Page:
Eoin Butler: writer, journalist and Mayoman of the Year

Tripping Along The Ledge


“A comic book is only as strong as its weakest link. And some of our stories were very, very silly…”

Founder of 2000AD and ‘Godfather of British Comics’

You’re at the Comic-Con in San Diego. Could you tell us a bit about the scale of that event for people who haven’t heard about it?
It’s absolutely massive. Something in the region of 125,000 comic book fans have converged on downtown San Diego – you can barely move along the street there are so many people here. The street signs directing people to the conference centre are all in Klingon. So anyone who happens to be fluent in Klingon will have no trouble getting here. It’s dominated by Marvel and DC Comics, but I’m here to fly the flag for 2000AD. Read the rest of this interview here.

August 5th, 2010. 14 Comments »

Readers letters

mailbag-2Dear Eoin,

I’ve never been lucky when it comes to love. My first husband Michael was great with the kids and the sex was fantastic. But one day he ran off with my best friend Tracy and the contents of our bank account.

I found new love with Dan. He was great with the kids and the sex was fantastic. But one day he ran off with my brother-in-law Pete and the contents of my lingerie drawer.Read the rest of this article here.

August 5th, 2010. Comment now »

Miscellaneous Amusing Items I Come Across #43

Sorry, I’m obsessed with these stupid headlines. I’ve got a problem. I admit it. (Although now that I think of it, this one does call to mind a rather amusing interview I conducted last year.)

August 5th, 2010. 11 Comments »

Nothing Came Out (2001)

Really beautiful track from a band that, in retrospect, I might have been kinder to in this 2002 album review for The Slate… Read the rest of this entry »

August 4th, 2010. 3 Comments »

Published: Irish Times, June 26 2010

A preparation for death

IT ISN’T DIFFICULT to pick out Greg Baxter as he strolls along Dublin’s Lower Ormond Quay. He has been living in Ireland for almost a decade and his native accent has all but disappeared. But, at more than six feet tall, with broad shoulders and a deep tan, the 35-year-old author still looks every inch a Texan.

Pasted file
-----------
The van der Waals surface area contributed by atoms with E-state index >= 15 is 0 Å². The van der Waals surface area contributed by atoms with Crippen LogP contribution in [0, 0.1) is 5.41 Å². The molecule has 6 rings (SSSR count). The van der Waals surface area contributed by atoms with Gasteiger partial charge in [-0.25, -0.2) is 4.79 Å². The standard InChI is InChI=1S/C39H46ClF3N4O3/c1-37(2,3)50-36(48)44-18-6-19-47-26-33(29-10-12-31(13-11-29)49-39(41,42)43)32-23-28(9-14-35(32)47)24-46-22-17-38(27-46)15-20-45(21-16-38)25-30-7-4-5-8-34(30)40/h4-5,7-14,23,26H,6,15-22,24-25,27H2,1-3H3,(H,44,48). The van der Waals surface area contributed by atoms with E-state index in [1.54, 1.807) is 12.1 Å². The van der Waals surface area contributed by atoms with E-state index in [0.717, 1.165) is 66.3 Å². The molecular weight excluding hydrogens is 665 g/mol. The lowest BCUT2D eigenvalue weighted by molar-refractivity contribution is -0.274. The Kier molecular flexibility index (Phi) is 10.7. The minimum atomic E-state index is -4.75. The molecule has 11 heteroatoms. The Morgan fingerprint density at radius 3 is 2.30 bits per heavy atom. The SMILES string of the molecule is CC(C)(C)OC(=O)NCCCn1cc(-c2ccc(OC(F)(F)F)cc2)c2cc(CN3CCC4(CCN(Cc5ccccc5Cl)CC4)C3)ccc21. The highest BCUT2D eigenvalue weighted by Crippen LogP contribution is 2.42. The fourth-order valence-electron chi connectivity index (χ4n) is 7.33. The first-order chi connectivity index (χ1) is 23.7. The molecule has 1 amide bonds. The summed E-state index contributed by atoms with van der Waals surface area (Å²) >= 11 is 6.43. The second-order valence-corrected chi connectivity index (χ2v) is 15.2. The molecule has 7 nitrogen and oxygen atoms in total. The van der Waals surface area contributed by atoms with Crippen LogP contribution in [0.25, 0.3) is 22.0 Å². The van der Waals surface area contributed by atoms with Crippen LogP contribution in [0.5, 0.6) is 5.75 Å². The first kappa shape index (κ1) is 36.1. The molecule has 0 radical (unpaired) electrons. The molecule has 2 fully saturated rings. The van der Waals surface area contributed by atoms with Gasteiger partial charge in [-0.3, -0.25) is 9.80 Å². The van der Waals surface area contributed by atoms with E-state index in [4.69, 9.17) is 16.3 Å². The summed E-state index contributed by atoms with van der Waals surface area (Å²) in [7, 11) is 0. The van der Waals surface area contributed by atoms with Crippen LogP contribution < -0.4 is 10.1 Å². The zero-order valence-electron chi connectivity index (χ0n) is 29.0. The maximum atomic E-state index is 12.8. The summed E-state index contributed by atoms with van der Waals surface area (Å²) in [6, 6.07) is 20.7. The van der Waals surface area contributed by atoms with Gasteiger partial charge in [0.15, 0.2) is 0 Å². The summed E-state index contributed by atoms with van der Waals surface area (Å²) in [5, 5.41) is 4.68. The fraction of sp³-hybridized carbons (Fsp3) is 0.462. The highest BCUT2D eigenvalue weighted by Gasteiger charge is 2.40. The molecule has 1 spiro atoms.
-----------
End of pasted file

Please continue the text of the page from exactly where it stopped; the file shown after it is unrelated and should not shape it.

He is polite too, and neatly dressed. In fact, for a writer who portrays himself as a hopeless degenerate throughout most of his newly published memoir, he looks remarkably well. Read the rest of this entry »

August 4th, 2010. Comment now »

Name That Tune!

It’s a track by a legendary north of England band. The photo is the clue. All entries must be in by 1pm. The lucky winner gets four weekend camping tickets to the Electric Picnic, backstage passes, €2,000 spending money, helicopter transfer to the site and a massive pile of drugs. Read the rest of this entry »

August 4th, 2010. 32 Comments »

This is funny

Fast forward to about 1:01 on the video above. Then watch this second video after the jump. Yeah, I know. These clips have been going around since at least last Friday. It’s now almost Wednesday. But goddamnit, this is funny. Read the rest of this entry »

August 3rd, 2010. 4 Comments »

Published: Irish Times, July 29 2010

“To be fair, we did just fly past in a bright pink discotheque on wheels. He might have been a little bit distracted.”

‘I THINK I went to school with that guy,” mutters 28-year-old Chris Dunne of Absolute Limos as he navigates a roundabout in Clondalkin, west Dublin. Its 8pm on Saturday and we’re en route to the first pick-up of the night. When the passerby does not return his salute, Dunne is disappointed. “He didn’t even acknowledge me!”

To be fair, I point out, we did just whizz past in a bright red discotheque on wheels. He might have been a little bit distracted. Read the rest of this entry »

August 2nd, 2010. 9 Comments »

Of course, I don’t believe a word of it…

Back in the mid-90s I hitched a lift to Galway with a young businessman who drove a shiny black Mercedes. His job, he told me, involved rummaging around the attics and outhouses of rural Ireland and retrieving whatever rubbish he could find: old bicycles, obsolete household utensils, even discarded road signs.

Why, I asked him? He told me about a craze for Irish-themed bars that was sweeping Britain and continental Europe. Bar owners abroad were paying ridiculous prices for the kind of crap generally found gathering dust in our grandparents’ garages. Foot-pedal sewing machines were being used as tables in Bradford; High Nellies were hanging from tavern walls in Bratislava. Read the rest of this article here.

August 2nd, 2010. 3 Comments »

Published: The Dubliner, July 2010

The rain is bucketing down. I can hear the gutters overflowing outside.

psychiatric hospital
The phone is buzzing on my bedside locker. I wake up with a start. It’s Sunday morning. My friend has just been committed to a psychiatric hospital. Mobile phones are contraband, he says. So he’s texting me from under the sheets of his bed. I sit up and rub my eyes. Christ.

I shuffle downstairs and make a pot of coffee. Then I stand up and pace the kitchen floor. Then I sit down again and drum my fingers on the tabletop. I open up my laptop and type “friend in psychiatric hospital” into Google. Then I close it down again. The rain is bucketing outside. I can hear the gutters in the back yard overflowing. Read the rest of this entry »

July 30th, 2010. 24 Comments »